My readers may find themselves wondering whether there is much opportunity in the Western mining-camp for religion and the church. One must frankly admit that the life of the average miner is a peculiarly hard one. From the necessity of the case the mines must run on Sunday as well as every other day; otherwise the water would flow in and destroy in one day the labor of weeks. The pumps must be kept going. When Sunday comes, therefore, it finds one-half of the men hard at work, and the other half must needs rest from their labors. When they have an evening off, if it happens to be Sunday, many of them will go to church, and, when there, no one is more appreciative and attentive than the miner. The minister finds abundant opportunity to exercise his gifts of service in dealing with him individually; in learning to know when he is accessible, and where; in seeing that he is provided with a bright, attractive reading-room, where the papers and magazines can be read, and where a game of pool, of billiards, or cards, or checkers can be innocently indulged in; in helping to provide a simple hospital where he can be cared for when sick or wounded; in short, for the gospel of service and fraternity there is not only always an abundant opportunity, but often a most pathetic need. If the minister of Christ is to be of any real help to men in such environment, he must first of all be a manly man with a genius for service born of loving sympathy. This will give him much patience, and fill his heart with hope, so that he will believe in every man's capacity to receive good. It is the personal rather than the official touch that wins. Nay, is it not true always and everywhere that, back o'f the sermon, and the ecclesiastical setting, there must be the consciousness of a living man, who really cares for his brother man and has a message which he fully believes in and yearns to deliver? The men of the mining-camps and ranch towns in Wyoming and Idaho used to implore me to send them "a good mixer." As they interpreted that expression it was not far afield from a right diagnosis of what is needed everywhere. To do men good they must be met on their own ground. It is not a loss of dignity, but the truest dignity, to identify one's self with the sorrows, anxieties, and even with the joys of those whom it is an honor to serve just because they are men; to be as the great apostle said he tried to be--"all things to all men"--that he might win some.

Among the interesting experiences of my life in the Far West was the meeting from time to time, in some remote and isolated corner of that vast hiding-place, a striking personality--some man or woman of distinction and attainments, whom adverse circumstances or tragic fate had driven to seek shelter and retirement in a strange land. In Wardner, when the camp was new, I met a man who impressed me as a person of unusual culture. He had a striking face, and his grace of manner and a certain elegance and dignity of bearing convinced me that he was no ordinary individual. He afterwards took me somewhat into his confidence, and told me a part of his history. Were I to mention his name, those of my readers familiar with the American stage forty years ago would recognize him as a noted actor of that day. He had enjoyed the friendship and intimacy of Booth, Forrest, Barrett, and other well-known artists. There was some tragedy connected with his life which explained his presence in that remote mining-camp. Though very poor, and compelled, with his invalid wife, to live in a little log cabin and practice the most rigid economy, he was highly esteemed. He eked out a precarious living by writing for the newspapers; for he had good literary taste, and was the master of a polished and graceful style. It was always a privilege to meet the old man. He was a lover of good books, a student and interpreter of Shakespeare, and possessed brilliant conversational gifts. If he could secure an appreciative hearer he would pour forth by the hour a stream of reminiscences, abounding in the most delightful incidents of his long and eventful career as a public man. He became deeply interested in the church, and admired enthusiastically the dignity and beauty of the Book of Common Prayer. In his early days, simply as an act of friendship, he had given several prominent clergymen lessons in elocution, with special reference to the proper reading of the service, which he could render with an impressiveness and appreciation rarely found. It was to the credit of the people of that mining-camp, though thoroughly typical of Western discrimination and appreciation, that they ministered with lavish and unremitting kindness to the needs of this aged couple, and did not suffer them to lack any of the simple comforts of life in their declining years. I have been told that the funeral of my venerable friend bore silent but eloquent witness to the profound reverence and affectionate regard in which he was held by the entire community.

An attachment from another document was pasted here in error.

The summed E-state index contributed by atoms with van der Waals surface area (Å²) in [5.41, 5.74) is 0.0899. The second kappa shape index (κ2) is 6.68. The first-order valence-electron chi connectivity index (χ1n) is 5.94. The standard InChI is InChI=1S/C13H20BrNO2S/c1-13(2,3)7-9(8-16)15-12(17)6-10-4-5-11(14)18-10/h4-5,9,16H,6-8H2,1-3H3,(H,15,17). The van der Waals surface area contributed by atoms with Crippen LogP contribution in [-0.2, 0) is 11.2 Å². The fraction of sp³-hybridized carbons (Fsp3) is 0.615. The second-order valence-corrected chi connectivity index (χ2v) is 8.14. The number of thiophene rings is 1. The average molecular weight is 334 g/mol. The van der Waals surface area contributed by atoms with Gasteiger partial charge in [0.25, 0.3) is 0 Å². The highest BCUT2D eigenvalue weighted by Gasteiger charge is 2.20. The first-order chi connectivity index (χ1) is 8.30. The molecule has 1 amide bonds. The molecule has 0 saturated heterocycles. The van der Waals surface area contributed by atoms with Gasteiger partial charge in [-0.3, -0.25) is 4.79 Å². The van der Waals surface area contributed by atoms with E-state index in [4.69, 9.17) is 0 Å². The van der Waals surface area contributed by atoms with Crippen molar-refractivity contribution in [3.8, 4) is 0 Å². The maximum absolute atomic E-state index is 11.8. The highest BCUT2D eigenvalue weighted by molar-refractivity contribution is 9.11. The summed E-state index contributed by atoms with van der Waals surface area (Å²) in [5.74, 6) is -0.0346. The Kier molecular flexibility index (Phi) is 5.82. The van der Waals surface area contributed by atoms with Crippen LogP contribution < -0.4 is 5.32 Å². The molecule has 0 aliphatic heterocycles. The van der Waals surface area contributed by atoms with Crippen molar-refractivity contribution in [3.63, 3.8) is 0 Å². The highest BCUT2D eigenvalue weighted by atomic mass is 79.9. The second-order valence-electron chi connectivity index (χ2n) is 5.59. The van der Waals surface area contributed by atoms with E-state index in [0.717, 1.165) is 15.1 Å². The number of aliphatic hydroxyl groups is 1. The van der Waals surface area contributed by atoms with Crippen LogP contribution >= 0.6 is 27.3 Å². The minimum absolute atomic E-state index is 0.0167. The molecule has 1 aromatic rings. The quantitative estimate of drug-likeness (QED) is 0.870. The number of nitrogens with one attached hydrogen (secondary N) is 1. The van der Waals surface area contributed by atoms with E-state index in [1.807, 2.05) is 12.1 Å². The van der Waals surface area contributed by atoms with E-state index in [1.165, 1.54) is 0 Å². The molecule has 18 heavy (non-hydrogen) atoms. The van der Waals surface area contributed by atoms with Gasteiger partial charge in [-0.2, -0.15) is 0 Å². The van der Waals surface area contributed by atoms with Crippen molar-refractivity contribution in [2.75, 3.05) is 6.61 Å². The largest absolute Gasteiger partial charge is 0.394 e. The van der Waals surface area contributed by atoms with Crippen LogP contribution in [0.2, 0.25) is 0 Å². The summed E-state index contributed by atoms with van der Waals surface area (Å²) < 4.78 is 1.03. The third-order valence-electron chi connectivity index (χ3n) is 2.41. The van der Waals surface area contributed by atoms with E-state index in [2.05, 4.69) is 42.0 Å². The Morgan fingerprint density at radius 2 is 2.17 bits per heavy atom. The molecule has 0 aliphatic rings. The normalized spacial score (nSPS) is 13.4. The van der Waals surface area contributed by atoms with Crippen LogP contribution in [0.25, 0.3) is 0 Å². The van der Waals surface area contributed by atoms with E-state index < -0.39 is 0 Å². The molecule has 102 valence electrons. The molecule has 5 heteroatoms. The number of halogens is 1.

Before leaving the Coeur d'Alene region, I wish to pay grateful tribute to the excellent work accomplished among the Coeur d'Alene Indians by the French Jesuit missionaries. The name Coeur d'Alene (heart of an owl), is said to have been first used by the Indians as a term of reproach against the hard-hearted and sharp practices of the French traders in their dealings with them. Whether this tradition is founded on fact or not, it may be confidently affirmed that the French missionaries more than atoned for any wrong done these simple red-men by their more avaricious countrymen. In all the annals of missionary heroism there are few chapters which evince more devotion and unselfish love for men than those which recount the fascinating story of the conversion of the Coeur d'Alene tribe. A few young Jesuit priests of excellent birth and fine culture, who might have won fame and honor at home, left their native France, crossed the ocean, penetrated the thick forests of the Northwest, and literally gave their lives for these red-men. As one by one they fell in the discharge of their sacred duties their places were filled by priests of the same splendid spirit and type. The mission was founded more than sixty years ago. As a result we have to-day a tribe of Indians peaceable and peace-loving, deeply religious, self-supporting, fond of their homes and children, and living the life of civilized man. A visit to the old mission church near Lake St. Joseph will repay the Western traveller. The building is still used for worship, though constructed with wooden pins instead of nails, and in the most primitive fashion. As one meets, as I have had the privilege of meeting, the venerable priest who has spent his entire ministry in this remote and obscure mission, one instinctively feels that any of the world's emoluments are poor and cheap as compared with the essential dignity and moral beauty of such a life and such a service.